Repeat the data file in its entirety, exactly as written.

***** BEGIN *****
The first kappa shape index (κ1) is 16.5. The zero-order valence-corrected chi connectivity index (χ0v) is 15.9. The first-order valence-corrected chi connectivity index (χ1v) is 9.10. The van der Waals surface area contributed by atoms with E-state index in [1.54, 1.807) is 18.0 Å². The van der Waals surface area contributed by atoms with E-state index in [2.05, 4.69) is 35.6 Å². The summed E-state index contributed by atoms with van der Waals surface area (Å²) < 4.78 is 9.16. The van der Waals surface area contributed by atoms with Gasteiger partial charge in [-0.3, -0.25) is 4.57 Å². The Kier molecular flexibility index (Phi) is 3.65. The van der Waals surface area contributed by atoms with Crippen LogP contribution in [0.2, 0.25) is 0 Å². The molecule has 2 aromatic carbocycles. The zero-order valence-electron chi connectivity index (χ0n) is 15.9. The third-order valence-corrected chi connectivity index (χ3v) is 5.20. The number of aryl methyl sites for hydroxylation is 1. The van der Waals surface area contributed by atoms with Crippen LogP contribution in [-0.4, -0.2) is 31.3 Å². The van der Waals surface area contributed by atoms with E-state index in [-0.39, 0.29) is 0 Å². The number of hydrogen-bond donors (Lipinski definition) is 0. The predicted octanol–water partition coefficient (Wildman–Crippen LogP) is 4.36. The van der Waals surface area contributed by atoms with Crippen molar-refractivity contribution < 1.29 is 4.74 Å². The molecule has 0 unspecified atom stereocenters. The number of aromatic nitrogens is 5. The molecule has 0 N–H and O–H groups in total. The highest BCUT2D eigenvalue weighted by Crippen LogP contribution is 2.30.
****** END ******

The first kappa shape index (κ1) is 16.5. The zero-order valence-corrected chi connectivity index (χ0v) is 15.9. The first-order valence-corrected chi connectivity index (χ1v) is 9.10. The van der Waals surface area contributed by atoms with E-state index in [1.54, 1.807) is 18.0 Å². The van der Waals surface area contributed by atoms with E-state index in [2.05, 4.69) is 35.6 Å². The summed E-state index contributed by atoms with van der Waals surface area (Å²) < 4.78 is 9.16. The van der Waals surface area contributed by atoms with Gasteiger partial charge in [-0.3, -0.25) is 4.57 Å². The Kier molecular flexibility index (Phi) is 3.65. The van der Waals surface area contributed by atoms with Crippen LogP contribution in [0.2, 0.25) is 0 Å². The molecule has 2 aromatic carbocycles. The zero-order valence-electron chi connectivity index (χ0n) is 15.9. The third-order valence-corrected chi connectivity index (χ3v) is 5.20. The number of aryl methyl sites for hydroxylation is 1. The van der Waals surface area contributed by atoms with Crippen LogP contribution in [-0.4, -0.2) is 31.3 Å². The van der Waals surface area contributed by atoms with E-state index in [-0.39, 0.29) is 0 Å². The number of hydrogen-bond donors (Lipinski definition) is 0. The predicted octanol–water partition coefficient (Wildman–Crippen LogP) is 4.36. The van der Waals surface area contributed by atoms with Crippen molar-refractivity contribution < 1.29 is 4.74 Å². The molecule has 0 unspecified atom stereocenters. The number of aromatic nitrogens is 5. The molecule has 0 N–H and O–H groups in total. The highest BCUT2D eigenvalue weighted by Crippen LogP contribution is 2.30.